As with the big blind, “almost every time” doesn’t mean “literally every time.” The very worst hands will flop air or marginal equity much more often than they’ll have clear value or good semibluffing potential, and trying to get to a cheap showdown with a marginal hand is not the best use of position.

However, we do have two positions which are going to want to play a huge majority of hands, and that needs to be considered by players in other positions. If you’re going to open from any position from under the gun through cutoff, you should expect that the usual result is going to be that you’re called by the button and big blind, at a minimum. It won’t always happen, but it will happen enough that you should expect it as the default.

That means that from these other positions, you should only be opening hands that are going to play well in multiway pots, in which at least one other player has position on you. Those hands are the ones we discussed up front, which can make top two pair, top set, or a nut flush and/or straight draw: big pocket pairs, medium-to-large connectors and gappers, broadway combinations and suited Aces.

The Three-Betting Question

All of this omits the question of three- and four-betting, and I think here we’re in largely unexplored territory. It’s harder to balance a three- or four-betting range in Fusion simply because there’s so little chance of getting a fold.

I’m not, for instance, convinced that the players in the blinds should actually have a 3-betting range at all in most situations, unless effective stacks are smaller than normal. You might want to 3-bet hands like Ace-King suited for value from that position, but the number of such hands is small enough that if you’re only three-betting those, you make it too easy to put you on a hand postflop. Mixing in some bluffs isn’t a good idea, because they’ll rarely work, so you don’t benefit from fold equity. The exception to all this might be if there are already multiple callers, allowing for a bigger 3-bet; chasing some players out of the pot and reducing the stack-to-pot ratio are both effective means of reducing the disadvantage of being out of position.

The button, of course, can three-bet a lot of hands for value, if he thinks he has the card advantage to go along with his positional advantage. He can also mix in some weak suited Aces perhaps suited midrange connectors for balance. I include the latter because one effect of three-betting as the button is to drive the big blind out and get the pot heads up; like Omaha and unlike Hold’em, non-nut flushes are much better in heads-up pots than multiway, as with multiple opponents the odds of running into a bigger flush grow exponentially.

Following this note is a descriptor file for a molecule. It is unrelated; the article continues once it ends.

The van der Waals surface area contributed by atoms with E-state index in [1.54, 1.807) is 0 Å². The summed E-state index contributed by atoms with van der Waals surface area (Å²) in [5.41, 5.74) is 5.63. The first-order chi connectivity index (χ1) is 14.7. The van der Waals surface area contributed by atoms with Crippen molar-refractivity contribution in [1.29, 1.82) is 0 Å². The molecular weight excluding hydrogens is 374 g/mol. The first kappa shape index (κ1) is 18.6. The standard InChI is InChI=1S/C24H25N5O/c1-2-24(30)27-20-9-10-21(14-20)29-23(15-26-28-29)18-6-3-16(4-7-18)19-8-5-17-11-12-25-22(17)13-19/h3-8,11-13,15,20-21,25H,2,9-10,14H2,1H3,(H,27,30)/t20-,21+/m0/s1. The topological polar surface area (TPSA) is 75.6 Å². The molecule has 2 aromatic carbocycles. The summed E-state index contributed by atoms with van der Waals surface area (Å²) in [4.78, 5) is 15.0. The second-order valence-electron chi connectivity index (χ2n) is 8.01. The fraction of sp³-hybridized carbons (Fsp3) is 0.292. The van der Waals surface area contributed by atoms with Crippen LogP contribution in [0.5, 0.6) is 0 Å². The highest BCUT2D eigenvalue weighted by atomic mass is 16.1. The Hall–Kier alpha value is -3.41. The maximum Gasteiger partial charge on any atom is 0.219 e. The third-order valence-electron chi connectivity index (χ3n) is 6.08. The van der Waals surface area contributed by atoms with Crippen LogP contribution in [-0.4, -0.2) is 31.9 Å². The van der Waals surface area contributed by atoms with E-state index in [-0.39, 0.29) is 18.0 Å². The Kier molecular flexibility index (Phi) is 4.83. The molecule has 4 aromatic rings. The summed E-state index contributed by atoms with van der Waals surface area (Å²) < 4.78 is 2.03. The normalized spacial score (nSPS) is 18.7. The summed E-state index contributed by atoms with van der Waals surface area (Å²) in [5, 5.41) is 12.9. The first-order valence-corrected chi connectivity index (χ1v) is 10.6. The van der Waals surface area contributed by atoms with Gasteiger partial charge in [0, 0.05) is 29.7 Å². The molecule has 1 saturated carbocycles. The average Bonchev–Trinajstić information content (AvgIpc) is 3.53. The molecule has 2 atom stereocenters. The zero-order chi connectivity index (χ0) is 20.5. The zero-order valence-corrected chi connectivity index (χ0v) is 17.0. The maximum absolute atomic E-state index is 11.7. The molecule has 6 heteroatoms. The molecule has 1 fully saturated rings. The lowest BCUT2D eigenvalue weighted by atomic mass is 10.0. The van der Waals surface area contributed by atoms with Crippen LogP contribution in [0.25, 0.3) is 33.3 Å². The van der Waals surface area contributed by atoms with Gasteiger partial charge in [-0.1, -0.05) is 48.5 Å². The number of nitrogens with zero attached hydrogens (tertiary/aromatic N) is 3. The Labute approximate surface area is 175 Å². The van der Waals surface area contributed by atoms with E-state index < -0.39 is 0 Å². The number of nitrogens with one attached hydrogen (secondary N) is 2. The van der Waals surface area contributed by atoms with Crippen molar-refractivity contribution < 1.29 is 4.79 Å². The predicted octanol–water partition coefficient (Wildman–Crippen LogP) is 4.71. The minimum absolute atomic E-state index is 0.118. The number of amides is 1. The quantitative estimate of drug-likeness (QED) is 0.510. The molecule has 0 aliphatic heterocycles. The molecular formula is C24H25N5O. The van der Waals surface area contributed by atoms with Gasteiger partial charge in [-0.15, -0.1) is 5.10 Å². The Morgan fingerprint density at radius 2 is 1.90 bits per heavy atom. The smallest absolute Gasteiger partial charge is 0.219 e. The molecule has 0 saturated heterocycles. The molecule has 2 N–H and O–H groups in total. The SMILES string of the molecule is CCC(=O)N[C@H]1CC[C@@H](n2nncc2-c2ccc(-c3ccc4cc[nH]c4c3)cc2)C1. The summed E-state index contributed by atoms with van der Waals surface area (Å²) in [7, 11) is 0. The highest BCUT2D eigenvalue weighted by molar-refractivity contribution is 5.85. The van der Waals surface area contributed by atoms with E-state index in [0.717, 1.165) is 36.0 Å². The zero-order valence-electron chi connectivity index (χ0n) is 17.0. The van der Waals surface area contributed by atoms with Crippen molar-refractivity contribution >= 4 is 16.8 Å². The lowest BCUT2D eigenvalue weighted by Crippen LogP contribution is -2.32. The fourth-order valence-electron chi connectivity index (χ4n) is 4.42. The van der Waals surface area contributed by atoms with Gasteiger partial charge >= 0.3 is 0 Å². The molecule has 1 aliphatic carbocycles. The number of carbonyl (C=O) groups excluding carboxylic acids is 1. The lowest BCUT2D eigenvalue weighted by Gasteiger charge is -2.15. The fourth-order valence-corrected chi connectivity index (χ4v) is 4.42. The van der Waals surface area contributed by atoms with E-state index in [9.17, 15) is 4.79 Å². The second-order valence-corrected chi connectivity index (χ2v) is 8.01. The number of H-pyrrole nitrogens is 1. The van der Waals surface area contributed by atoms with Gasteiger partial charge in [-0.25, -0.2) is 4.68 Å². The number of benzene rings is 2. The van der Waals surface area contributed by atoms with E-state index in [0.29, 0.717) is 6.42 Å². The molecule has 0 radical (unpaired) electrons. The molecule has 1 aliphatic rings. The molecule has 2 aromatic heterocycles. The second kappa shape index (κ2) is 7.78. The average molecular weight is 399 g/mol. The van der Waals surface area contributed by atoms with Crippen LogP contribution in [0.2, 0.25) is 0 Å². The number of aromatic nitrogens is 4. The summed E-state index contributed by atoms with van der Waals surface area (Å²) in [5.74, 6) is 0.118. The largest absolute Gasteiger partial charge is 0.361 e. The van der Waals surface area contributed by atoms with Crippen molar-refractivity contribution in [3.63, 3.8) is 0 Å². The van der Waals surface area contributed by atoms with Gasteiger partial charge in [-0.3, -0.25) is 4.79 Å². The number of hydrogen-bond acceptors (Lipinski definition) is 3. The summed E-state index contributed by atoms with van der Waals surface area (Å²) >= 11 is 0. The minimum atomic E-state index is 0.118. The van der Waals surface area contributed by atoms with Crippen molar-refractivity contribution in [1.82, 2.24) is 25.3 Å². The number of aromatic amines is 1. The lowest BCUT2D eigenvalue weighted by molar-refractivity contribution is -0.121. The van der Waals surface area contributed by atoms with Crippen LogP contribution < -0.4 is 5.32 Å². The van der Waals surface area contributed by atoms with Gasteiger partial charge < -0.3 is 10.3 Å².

For earlier positions, the logic is probably similar, but with the goal of chasing the button out, rather than the big blind. For instance, if an early position player opens, and the cutoff finds himself with a hand he’d rather play heads-up than multi-way, he might consider putting in a 3-bet to make it more expensive for the button to play his position.

Summary

Putting all that together, these are the important points about preflop play in Fusion.

  • Barring multiple raises, both the button and the big blind should be involved in most hands, and should be expected therefore to have wide open ranges on the flop.
  • Far more hands will go multiple ways to the flop than either Hold’em or Omaha.
  • Blind stealing is not a thing, nor is the concept of blocker value of much importance.
  • Players other than the big blind and button should usually be playing hands with mid-to-high cards and some connectedness, though this includes two- and even three-gappers. Cards from Deuce to Five are generally going to be accompanied by a suited Ace.
  • The primary goal of three-betting will usually be to get the pot heads up rather than to win it uncontested or to get value, as hand equities run so close.

Next time, we’ll be looking at the flop, by far the most interesting and different street in Fusion.

Alex Weldon (@benefactumgames) is a freelance writer, game designer and semipro poker player from Dartmouth, Nova Scotia, Canada.